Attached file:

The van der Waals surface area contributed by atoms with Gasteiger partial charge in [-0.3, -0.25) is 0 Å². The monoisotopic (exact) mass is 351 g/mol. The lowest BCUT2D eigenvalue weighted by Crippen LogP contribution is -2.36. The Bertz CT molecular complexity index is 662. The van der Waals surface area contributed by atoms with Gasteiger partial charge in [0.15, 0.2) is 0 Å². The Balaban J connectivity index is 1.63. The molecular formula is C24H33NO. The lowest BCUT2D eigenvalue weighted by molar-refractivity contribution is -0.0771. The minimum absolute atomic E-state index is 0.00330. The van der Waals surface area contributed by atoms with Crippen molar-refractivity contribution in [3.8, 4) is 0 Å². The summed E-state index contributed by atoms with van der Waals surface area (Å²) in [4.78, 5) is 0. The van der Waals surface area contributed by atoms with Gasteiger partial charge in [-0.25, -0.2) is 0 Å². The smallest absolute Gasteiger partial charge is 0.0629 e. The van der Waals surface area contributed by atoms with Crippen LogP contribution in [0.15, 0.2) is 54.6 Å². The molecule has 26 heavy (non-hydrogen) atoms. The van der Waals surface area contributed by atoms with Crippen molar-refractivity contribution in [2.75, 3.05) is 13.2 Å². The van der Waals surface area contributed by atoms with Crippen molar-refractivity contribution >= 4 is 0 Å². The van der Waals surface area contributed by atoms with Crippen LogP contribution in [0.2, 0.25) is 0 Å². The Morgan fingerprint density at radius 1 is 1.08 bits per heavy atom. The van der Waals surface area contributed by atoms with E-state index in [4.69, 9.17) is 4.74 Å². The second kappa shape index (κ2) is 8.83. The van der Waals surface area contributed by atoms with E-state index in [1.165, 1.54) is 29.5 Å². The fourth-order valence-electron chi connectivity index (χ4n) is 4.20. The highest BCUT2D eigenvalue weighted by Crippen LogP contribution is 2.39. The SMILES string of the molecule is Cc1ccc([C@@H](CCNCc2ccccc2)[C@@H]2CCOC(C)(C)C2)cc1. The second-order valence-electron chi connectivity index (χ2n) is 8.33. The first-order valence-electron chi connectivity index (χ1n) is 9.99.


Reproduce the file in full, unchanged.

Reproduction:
The van der Waals surface area contributed by atoms with Gasteiger partial charge in [-0.3, -0.25) is 0 Å². The monoisotopic (exact) mass is 351 g/mol. The lowest BCUT2D eigenvalue weighted by Crippen LogP contribution is -2.36. The Bertz CT molecular complexity index is 662. The van der Waals surface area contributed by atoms with Gasteiger partial charge in [0.15, 0.2) is 0 Å². The Balaban J connectivity index is 1.63. The molecular formula is C24H33NO. The lowest BCUT2D eigenvalue weighted by molar-refractivity contribution is -0.0771. The minimum absolute atomic E-state index is 0.00330. The van der Waals surface area contributed by atoms with Crippen molar-refractivity contribution in [3.8, 4) is 0 Å². The summed E-state index contributed by atoms with van der Waals surface area (Å²) in [4.78, 5) is 0. The van der Waals surface area contributed by atoms with Gasteiger partial charge in [-0.25, -0.2) is 0 Å². The smallest absolute Gasteiger partial charge is 0.0629 e. The van der Waals surface area contributed by atoms with Crippen LogP contribution in [0.15, 0.2) is 54.6 Å². The molecule has 26 heavy (non-hydrogen) atoms. The van der Waals surface area contributed by atoms with Crippen molar-refractivity contribution in [2.75, 3.05) is 13.2 Å². The van der Waals surface area contributed by atoms with Crippen molar-refractivity contribution >= 4 is 0 Å². The van der Waals surface area contributed by atoms with Crippen LogP contribution in [0.2, 0.25) is 0 Å². The Morgan fingerprint density at radius 1 is 1.08 bits per heavy atom. The van der Waals surface area contributed by atoms with E-state index in [4.69, 9.17) is 4.74 Å². The second kappa shape index (κ2) is 8.83. The van der Waals surface area contributed by atoms with E-state index in [1.165, 1.54) is 29.5 Å². The fourth-order valence-electron chi connectivity index (χ4n) is 4.20. The highest BCUT2D eigenvalue weighted by Crippen LogP contribution is 2.39. The SMILES string of the molecule is Cc1ccc([C@@H](CCNCc2ccccc2)[C@@H]2CCOC(C)(C)C2)cc1. The second-order valence-electron chi connectivity index (χ2n) is 8.33. The first-order valence-electron chi connectivity index (χ1n) is 9.99.